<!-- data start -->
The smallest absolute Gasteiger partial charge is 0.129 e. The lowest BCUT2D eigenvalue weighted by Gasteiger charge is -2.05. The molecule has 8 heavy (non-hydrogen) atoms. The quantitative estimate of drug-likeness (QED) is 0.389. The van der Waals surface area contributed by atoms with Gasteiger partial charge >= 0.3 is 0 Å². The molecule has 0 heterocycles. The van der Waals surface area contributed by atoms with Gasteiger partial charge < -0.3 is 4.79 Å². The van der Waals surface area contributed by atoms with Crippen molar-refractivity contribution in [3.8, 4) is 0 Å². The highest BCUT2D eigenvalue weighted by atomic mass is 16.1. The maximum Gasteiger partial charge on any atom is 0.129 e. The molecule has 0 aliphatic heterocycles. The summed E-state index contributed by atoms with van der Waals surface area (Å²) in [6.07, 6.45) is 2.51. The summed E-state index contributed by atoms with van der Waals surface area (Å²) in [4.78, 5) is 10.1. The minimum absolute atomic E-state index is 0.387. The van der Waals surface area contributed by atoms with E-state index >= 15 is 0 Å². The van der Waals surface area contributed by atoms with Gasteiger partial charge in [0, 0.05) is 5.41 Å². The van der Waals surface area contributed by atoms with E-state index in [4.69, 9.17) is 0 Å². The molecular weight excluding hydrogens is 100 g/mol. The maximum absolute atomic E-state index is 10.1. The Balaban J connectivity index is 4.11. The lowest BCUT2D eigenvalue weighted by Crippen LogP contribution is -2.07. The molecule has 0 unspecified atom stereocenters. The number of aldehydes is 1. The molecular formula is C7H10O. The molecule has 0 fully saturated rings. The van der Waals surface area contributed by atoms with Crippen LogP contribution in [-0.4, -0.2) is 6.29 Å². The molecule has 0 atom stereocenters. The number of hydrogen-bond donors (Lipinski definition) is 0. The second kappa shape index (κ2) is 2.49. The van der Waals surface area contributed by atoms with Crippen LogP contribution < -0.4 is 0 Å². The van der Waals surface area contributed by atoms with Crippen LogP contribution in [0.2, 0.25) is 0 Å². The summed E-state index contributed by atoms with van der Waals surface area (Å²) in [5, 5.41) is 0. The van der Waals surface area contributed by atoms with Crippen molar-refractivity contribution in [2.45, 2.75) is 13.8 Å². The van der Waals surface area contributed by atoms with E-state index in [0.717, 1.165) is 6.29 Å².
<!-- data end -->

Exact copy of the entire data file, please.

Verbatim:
The smallest absolute Gasteiger partial charge is 0.129 e. The lowest BCUT2D eigenvalue weighted by Gasteiger charge is -2.05. The molecule has 8 heavy (non-hydrogen) atoms. The quantitative estimate of drug-likeness (QED) is 0.389. The van der Waals surface area contributed by atoms with Gasteiger partial charge >= 0.3 is 0 Å². The molecule has 0 heterocycles. The van der Waals surface area contributed by atoms with Gasteiger partial charge < -0.3 is 4.79 Å². The van der Waals surface area contributed by atoms with Crippen molar-refractivity contribution in [3.8, 4) is 0 Å². The highest BCUT2D eigenvalue weighted by atomic mass is 16.1. The maximum Gasteiger partial charge on any atom is 0.129 e. The molecule has 0 aliphatic heterocycles. The summed E-state index contributed by atoms with van der Waals surface area (Å²) in [6.07, 6.45) is 2.51. The summed E-state index contributed by atoms with van der Waals surface area (Å²) in [4.78, 5) is 10.1. The minimum absolute atomic E-state index is 0.387. The van der Waals surface area contributed by atoms with E-state index >= 15 is 0 Å². The van der Waals surface area contributed by atoms with Gasteiger partial charge in [0, 0.05) is 5.41 Å². The van der Waals surface area contributed by atoms with E-state index in [4.69, 9.17) is 0 Å². The molecular weight excluding hydrogens is 100 g/mol. The maximum absolute atomic E-state index is 10.1. The Balaban J connectivity index is 4.11. The lowest BCUT2D eigenvalue weighted by Crippen LogP contribution is -2.07. The molecule has 0 unspecified atom stereocenters. The number of aldehydes is 1. The molecular formula is C7H10O. The molecule has 0 fully saturated rings. The van der Waals surface area contributed by atoms with Crippen LogP contribution in [-0.4, -0.2) is 6.29 Å². The molecule has 0 atom stereocenters. The number of hydrogen-bond donors (Lipinski definition) is 0. The second kappa shape index (κ2) is 2.49. The van der Waals surface area contributed by atoms with Crippen LogP contribution < -0.4 is 0 Å². The van der Waals surface area contributed by atoms with Crippen LogP contribution in [0.2, 0.25) is 0 Å². The summed E-state index contributed by atoms with van der Waals surface area (Å²) in [5, 5.41) is 0. The van der Waals surface area contributed by atoms with Crippen molar-refractivity contribution in [2.45, 2.75) is 13.8 Å². The van der Waals surface area contributed by atoms with E-state index in [0.717, 1.165) is 6.29 Å².